Illustration of Giuseppe Verdi
The operas La traviata and Rigoletto by Giuseppe Verdi occupy unassailable positions as two of the most frequently performed in the world today, and his Aida and Otello have also maintained widespread popularity since their first performances in the late 19th century. Recognized as pinnacles of inspiration from an operatic master widely regarded as the national composer of Italy, these works are treasured for their emotional power and exceptional understanding of the capabilities of the solo voice singing in Italian.
Musicologist Daniel E. Freeman offers a survey of four of Verdi’s most popular operas with an emphasis on the ways in which they reflect the composer’s approach to musical setting and character development. Analysis of the principal musical and dramatic components of each work includes video recordings of performances staged at the world’s leading opera houses.
Freeman teaches at the University of Minnesota and lectures nationally and internationally on classical music and opera.
October 19 Verdi’s Operatic Style
As a young composer in the 1840s and early 1850s, Verdi shaped the last phases of what is known as Italian bel canto opera, which put an emphasis on florid vocal passagework and a sectional approach to presenting dramatic action in opera. During the remainder of his operatic career, he gradually moved toward a more “natural” approach that de-emphasized elaborate vocal display and cultivated a more fluid way of staging dramatic incidents in the manner of spoken drama. His creative energies were focused above all on the production of memorable melodic profiles, and he generally avoided the harmonic complexities of contemporaries such as Richard Wagner. Verdi’s operas in general conform to a serious style cultivated in Italy between ca. 1830 and 1890 that emphasized settings in the distant past that ended with the death of one or both of the principal lovers.
October 26 Rigoletto (1851)
The title character of Rigoletto is a “hunchback” court jester in Renaissance Italy. Obsessed with a lifetime of anger and bitter resentments, his only sincere object of affection is his daughter Gilda, whom he accidentally murders as part of a plot to punish his employer, the Duke of Mantua, for trifling with his daughter romantically.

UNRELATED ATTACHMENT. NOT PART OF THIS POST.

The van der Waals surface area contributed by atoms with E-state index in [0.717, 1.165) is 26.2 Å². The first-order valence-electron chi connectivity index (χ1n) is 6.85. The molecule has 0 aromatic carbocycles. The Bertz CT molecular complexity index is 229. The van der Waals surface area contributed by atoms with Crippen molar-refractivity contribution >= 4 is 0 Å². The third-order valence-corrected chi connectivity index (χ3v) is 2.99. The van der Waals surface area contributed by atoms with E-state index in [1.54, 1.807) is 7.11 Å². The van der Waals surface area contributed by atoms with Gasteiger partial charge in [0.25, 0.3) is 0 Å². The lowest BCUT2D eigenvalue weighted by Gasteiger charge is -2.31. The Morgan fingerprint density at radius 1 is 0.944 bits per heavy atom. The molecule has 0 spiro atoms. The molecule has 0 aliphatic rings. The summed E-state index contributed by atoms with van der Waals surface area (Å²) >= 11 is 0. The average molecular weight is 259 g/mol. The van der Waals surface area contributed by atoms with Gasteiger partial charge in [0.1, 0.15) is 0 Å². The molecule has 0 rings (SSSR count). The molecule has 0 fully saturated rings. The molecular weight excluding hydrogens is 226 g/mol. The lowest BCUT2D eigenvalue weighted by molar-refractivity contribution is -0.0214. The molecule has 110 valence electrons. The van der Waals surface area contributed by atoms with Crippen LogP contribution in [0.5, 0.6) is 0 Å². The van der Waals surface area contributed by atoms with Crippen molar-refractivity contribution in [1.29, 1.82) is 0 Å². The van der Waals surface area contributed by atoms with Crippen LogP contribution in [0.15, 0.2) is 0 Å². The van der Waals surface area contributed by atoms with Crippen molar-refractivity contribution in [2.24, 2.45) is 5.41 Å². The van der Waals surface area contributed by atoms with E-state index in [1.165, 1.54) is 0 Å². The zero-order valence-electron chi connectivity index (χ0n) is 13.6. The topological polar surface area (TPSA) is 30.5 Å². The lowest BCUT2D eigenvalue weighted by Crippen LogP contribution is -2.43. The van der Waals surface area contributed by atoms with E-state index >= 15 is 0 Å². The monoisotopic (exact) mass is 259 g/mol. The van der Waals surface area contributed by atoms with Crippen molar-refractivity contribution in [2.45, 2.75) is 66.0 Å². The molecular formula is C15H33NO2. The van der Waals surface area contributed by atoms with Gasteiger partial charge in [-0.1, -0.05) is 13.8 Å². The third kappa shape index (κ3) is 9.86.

November 2 La traviata (1853)
Based on a contemporary novel about the life of a Parisian courtesan, La traviata explores a love affair between Violetta and Alfredo, a scion of a wealthy family. After Violetta breaks off their relationship to preserve the reputation of his family, she dies of tuberculosis with Alfredo at her deathbed.
November 9 Aida (1871)
Verdi’s Aida is a magnificent operatic spectacle originally commissioned to celebrate the opening of the Suez Canal in 1869. Set in ancient Egypt, the story centers on the love of Radames, an Egyptian captain of the guard, for a captive Ethiopian princess named Aida. Amneris, daughter of the king of Egypt, is consumed with jealousy of Aida. Her plans to win Radames for herself fail when he is sentenced to death for treason and buried alive with Aida.
November 16 Otello (1887)
Based on Shakespeare’s play Othello, Verdi’s operatic adaption is a harrowing tale of a mythical governor of Cyprus in the late Middle Ages who murders his wife on the basis of a false accusation of adultery perpetuated by his retainer Iago. Both in the opera and the play, Otello is identified as a “Moor,” a vague term whose racial implications have been the source of many controversies in casting and staging.